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Groundbreakers 2021: 50 Women Changing the World

Despite enduring a pandemic that has disproportionately affected women and minorities, many women used last year to make real strides creating impact and accelerating progress toward building a more equitable society for the benefit of all. 

Kate Ryder Founder and CEO, Maven Clinic

Kate Ryder

Named to Fortune’s 2020 40 Under 40 in Health, Kate Ryder was an early proponent of telehealth, founding Maven Clinic in 2014. And since COVID hit, Maven has continued to lead the way in the sector, creating a COVID-19 maternity product and partnering with MassHealth to give 1.8 million Massachusetts residents free access to telemedicine. Last year, Maven acquired the app Bright Parenting, which supports parents with young children, as well as launched Maven Wallet, a tool to help manage the costs of family planning.

As of 2020, the company’s total funding has reached $90 million with Natalie Portman, Reese Witherspoon and Mindy Kaling among investors.

Deb Schwartz Former CFO, Bustle Digital Group

With 84 million readers, 42 million social media followers and nine leading content brands under its umbrella, Bustle Digital Group (BDG) is one of the fastest growing publishers in modern media. And despite 2020’s pandemic-fueled economic crisis, the company hasn’t slowed down; in fact, last August, BDG acquired revered fashion publication W Magazine—now to be known as W Media—in a buyout led by a group of investors, including supermodel Karlie Kloss, movie producer Jason Blum and racecar driver Lewis Hamilton.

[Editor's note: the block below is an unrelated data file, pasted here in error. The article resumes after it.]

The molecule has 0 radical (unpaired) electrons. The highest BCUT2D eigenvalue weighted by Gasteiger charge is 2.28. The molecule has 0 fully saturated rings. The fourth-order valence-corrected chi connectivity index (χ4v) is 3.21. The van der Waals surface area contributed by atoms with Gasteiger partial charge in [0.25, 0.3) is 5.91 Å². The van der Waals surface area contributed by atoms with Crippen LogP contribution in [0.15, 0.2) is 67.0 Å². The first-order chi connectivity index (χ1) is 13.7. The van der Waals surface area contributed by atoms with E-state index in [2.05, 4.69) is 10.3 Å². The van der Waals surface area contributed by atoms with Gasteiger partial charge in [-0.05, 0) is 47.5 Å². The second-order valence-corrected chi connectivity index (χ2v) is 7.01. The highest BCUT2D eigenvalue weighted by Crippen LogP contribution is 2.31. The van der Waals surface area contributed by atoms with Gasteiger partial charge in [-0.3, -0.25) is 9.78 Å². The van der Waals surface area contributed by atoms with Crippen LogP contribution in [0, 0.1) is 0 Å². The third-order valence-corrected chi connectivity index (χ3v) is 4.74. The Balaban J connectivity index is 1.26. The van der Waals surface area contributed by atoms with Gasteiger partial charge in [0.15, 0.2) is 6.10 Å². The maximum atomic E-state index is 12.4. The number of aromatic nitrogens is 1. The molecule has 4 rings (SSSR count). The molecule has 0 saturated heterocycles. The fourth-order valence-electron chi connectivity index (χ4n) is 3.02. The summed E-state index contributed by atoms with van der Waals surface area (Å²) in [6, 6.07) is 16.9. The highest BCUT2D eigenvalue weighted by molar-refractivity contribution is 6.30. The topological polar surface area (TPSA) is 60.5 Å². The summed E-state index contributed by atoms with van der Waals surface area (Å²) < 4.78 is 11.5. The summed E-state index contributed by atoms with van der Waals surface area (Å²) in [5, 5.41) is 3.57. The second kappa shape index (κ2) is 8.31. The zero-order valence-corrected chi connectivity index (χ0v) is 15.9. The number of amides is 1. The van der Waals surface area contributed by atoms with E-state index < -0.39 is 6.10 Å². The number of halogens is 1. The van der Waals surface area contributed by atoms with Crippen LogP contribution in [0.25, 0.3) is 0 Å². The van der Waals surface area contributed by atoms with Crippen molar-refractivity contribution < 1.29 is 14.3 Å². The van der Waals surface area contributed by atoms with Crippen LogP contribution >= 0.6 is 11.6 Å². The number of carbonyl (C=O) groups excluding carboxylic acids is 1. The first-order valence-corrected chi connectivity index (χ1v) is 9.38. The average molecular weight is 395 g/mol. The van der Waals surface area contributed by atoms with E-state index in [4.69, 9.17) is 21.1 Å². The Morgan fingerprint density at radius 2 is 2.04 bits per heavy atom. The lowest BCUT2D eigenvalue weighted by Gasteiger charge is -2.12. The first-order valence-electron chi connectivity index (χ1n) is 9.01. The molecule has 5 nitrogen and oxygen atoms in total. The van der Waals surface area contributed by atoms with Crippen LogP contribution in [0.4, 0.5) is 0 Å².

And the woman propelling BDG into a media empire? Deb Schwartz. 

Schwartz has been a key figure in the media brand’s explosive growth since taking the reins as CFO in November 2017, leading BDG in the acquisition of six brands in less than three years. By leveraging her Wall Street background and previous experience in Big Tech, she has helped marry BDG’s homegrown technology infrastructure with the traditional value proposition of media to take Bustle to the next level—or, “to build the modern-day Condé Nast,” as she puts it.

“The piece of advice that I would give to young women leaders who have a lot of potential and are looking to really have greater business impact would be for them to be bold,” Schwartz told Worth. “For them to recognize that they’re empowered to have real business impact. That the impossible is possible. What I’ve been using as an ethos to drive me in my career over the last couple of years—and I would encourage young women leaders—is to be bold.”

Nicole Shanahan Founding Donor and Primary Instigator, Center for Female Reproductive Longevity and Equality

Nicole Shanahan

In 2018, Nicole Shanahan seeded the Buck Institute for Research on Aging’s Center for Female Reproductive Longevity and Equality with $6 million through her allocation from the Sergey Brin Family Foundation. Shanahan, the founder of patent management and valuation company ClearAccessIP, was searching for ways to harness intellectual property to help people live healthier longer when she learned that one of the first areas that aging affects is reproductive health; 10 percent of women are infertile by the time they turn 35, and few research groups were working on extending female reproductive life.

According to an article published in The Chronicle of Philanthropy, Shanahan has pledged to give $100 million to “programs that help women become pregnant later in life, that aim to overhaul the criminal justice system, and that address the effects of climate change.”

Sima Sistani Cofounder and CEO, Houseparty
Sima Sistani

Photo by Imeh Akpanudosen/Getty Images for Variety

In the last year, many apps rose up to help us change the way we worked and socialized in a pandemic-ridden world. One of the major players in this space is Houseparty, a video-chat-based social networking app founded by Sistani and Ben Rubin that houses virtual rooms of up to eight people, where users can hang out with their friends, attend virtual events and more. After lockdowns began, the app saw 50 million new users in a single month.